Public broadcaster defends internet strategy
On the occasion of its 75th anniversary, the Swiss Broadcasting Corporation (SBC) has defended its online strategy in the face of protests from publishers.
The SBC said its multimedia websites added value to its radio and television programmes and were helping the corporation retain its competitive edge.
In a speech to mark the anniversary on Friday, the director-general of the SBC, Armin Walpen, said in the digital age it was essential to provide the public with more than just radio and television programmes.
The SBC internet strategy has proved controversial, with commercial publishers complaining that they should not have to compete with publicly-funded web services for advertising and sponsorship.
They have already lodged a complaint with the federal regulator about a news internet portal run by SBC's German-language television channel.
However, Walpen said the public broadcaster was not vying with commercial websites.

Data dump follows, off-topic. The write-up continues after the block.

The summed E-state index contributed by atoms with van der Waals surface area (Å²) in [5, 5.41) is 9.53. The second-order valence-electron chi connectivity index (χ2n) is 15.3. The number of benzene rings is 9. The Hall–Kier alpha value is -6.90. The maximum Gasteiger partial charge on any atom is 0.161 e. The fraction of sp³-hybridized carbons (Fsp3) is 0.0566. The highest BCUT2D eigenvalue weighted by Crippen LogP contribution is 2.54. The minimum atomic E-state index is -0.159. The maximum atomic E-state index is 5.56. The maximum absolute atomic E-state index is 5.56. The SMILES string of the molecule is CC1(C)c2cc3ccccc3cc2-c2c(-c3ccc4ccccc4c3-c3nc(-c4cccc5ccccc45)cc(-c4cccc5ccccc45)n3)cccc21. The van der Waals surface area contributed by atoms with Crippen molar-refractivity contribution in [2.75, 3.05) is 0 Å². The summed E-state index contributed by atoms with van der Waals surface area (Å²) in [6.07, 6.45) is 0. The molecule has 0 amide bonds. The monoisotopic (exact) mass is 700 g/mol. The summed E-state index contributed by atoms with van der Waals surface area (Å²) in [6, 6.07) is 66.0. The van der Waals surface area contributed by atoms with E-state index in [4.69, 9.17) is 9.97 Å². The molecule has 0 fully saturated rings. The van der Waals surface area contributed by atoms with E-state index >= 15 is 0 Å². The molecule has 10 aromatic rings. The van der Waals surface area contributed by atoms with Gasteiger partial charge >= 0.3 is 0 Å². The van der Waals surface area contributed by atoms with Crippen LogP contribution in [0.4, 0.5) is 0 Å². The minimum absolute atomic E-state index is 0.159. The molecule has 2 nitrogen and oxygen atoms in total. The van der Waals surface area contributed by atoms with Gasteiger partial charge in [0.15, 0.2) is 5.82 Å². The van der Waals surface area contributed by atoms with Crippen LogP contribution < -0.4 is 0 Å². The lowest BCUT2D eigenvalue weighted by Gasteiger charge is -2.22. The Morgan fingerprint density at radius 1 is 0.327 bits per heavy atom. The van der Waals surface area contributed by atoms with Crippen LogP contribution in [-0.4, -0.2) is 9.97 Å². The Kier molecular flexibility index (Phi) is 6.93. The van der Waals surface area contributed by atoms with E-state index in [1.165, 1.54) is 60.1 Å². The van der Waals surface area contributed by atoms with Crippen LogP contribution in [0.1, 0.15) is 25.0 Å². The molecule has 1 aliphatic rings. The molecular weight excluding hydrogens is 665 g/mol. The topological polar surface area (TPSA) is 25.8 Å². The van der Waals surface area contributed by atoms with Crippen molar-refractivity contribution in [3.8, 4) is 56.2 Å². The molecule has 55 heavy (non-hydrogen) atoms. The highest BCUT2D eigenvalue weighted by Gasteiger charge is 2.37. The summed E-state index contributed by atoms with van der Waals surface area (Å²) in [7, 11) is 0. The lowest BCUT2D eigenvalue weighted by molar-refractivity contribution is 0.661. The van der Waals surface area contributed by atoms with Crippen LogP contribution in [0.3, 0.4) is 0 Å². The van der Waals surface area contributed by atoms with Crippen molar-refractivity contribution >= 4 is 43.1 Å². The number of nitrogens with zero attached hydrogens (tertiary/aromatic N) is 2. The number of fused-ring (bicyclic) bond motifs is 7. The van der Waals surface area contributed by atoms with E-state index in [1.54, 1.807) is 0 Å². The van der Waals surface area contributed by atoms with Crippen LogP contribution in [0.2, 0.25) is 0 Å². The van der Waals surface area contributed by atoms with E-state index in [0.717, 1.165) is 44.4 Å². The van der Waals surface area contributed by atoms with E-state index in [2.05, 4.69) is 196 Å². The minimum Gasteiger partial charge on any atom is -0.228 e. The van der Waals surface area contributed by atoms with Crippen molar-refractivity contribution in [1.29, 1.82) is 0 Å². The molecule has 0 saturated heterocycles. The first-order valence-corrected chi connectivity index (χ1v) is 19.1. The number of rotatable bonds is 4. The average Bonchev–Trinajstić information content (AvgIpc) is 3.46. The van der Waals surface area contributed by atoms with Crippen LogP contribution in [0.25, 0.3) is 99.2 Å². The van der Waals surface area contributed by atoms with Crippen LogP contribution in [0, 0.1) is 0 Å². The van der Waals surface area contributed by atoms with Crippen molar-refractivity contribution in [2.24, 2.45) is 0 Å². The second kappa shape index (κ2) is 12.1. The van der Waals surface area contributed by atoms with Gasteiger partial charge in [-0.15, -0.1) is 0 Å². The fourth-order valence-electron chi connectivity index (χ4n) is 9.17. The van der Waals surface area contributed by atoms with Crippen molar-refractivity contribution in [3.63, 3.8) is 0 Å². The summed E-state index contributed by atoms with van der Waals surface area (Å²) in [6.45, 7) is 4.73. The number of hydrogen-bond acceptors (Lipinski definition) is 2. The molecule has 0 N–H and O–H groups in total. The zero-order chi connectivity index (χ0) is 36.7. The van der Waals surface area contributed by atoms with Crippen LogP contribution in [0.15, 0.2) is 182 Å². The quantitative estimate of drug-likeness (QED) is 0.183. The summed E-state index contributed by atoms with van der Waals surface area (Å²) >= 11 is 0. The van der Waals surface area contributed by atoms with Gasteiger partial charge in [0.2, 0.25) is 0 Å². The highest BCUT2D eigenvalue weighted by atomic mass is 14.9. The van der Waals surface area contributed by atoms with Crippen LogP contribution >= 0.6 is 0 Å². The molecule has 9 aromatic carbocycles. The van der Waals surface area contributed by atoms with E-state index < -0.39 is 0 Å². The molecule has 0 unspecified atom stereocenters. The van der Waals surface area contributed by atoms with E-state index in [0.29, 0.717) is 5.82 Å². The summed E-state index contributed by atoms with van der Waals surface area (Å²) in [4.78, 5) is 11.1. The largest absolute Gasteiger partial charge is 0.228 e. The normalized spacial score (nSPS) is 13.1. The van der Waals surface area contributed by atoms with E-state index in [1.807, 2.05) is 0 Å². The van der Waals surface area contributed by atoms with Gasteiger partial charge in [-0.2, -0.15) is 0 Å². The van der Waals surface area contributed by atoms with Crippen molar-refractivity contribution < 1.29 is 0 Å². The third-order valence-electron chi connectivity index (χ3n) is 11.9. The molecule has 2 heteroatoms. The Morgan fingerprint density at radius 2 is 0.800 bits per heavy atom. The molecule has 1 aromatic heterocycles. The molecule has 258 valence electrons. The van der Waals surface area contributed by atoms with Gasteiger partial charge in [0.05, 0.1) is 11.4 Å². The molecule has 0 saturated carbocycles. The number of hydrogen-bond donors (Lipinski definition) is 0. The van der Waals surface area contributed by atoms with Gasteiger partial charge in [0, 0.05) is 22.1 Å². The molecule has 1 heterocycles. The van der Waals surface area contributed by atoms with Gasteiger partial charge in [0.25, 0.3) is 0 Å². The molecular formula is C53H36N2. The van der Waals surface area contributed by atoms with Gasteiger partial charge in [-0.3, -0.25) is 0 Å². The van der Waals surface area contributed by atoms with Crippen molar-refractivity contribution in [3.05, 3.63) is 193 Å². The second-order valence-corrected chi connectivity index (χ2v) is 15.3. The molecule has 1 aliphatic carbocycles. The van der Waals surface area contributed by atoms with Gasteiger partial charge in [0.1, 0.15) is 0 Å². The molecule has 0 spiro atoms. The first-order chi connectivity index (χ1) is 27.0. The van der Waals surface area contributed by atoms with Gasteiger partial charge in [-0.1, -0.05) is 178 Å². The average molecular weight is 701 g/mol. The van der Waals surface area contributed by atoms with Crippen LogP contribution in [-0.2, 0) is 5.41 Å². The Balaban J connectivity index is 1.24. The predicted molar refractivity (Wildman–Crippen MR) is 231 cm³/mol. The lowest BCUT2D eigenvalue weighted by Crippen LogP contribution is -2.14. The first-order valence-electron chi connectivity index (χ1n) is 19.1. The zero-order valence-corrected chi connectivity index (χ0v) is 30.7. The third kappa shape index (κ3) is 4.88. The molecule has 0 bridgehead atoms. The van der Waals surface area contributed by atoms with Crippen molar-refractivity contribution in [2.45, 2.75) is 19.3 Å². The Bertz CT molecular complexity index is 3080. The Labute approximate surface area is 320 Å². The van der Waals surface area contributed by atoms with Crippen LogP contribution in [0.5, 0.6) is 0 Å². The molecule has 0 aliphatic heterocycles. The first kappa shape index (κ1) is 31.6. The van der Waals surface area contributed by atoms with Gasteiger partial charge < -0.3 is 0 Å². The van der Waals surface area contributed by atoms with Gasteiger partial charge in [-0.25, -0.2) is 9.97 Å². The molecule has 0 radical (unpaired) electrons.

He said the corporation, swissinfo's parent company, would not carry advertisements on its sites, but he added that it could not do without sponsoring for its internet services.
The SBC posted a SFr1 million deficit ($0.8 million) and turnover of SFr1.5 billion in 2005.
The public broadcaster announced last year spending cuts worth SFr80 million by 2010 to make up for lower income and planned investments.
Parliament is due to approve legal amendments that would give a bigger share of public licence fees to private radio and television stations.
Walpen had announced in 2005 that an unspecified number of jobs would also be axed, partly through natural wastage.
But initial plans to cut swissinfo to the bone were abandoned following opposition in parliament and by the Swiss expatriate community.
swissinfo with agencies
The Swiss Broadcasting Corporation (SBC) consists of seven units in the German, French, Italian and Romansh language regions of the country.
It includes radio stations, television channels and the nine-language internet news platform, swissinfo/SRI.
It is mainly funded through public licence fees, but also through advertising on television and sponsoring.
SBC is planning to mark its 75th anniversary with a series of broadcasts on its history and boost its role in education projects.
SBC posted a SFr1 million deficit ($0.8 million) and turnover of SFr1.5 billion in 2005.
It has a workforce equivalent to 4,660 fulltime positions.
SBC was founded in 1931, but the first public radio station was set up in the city of Lausanne in 1931.
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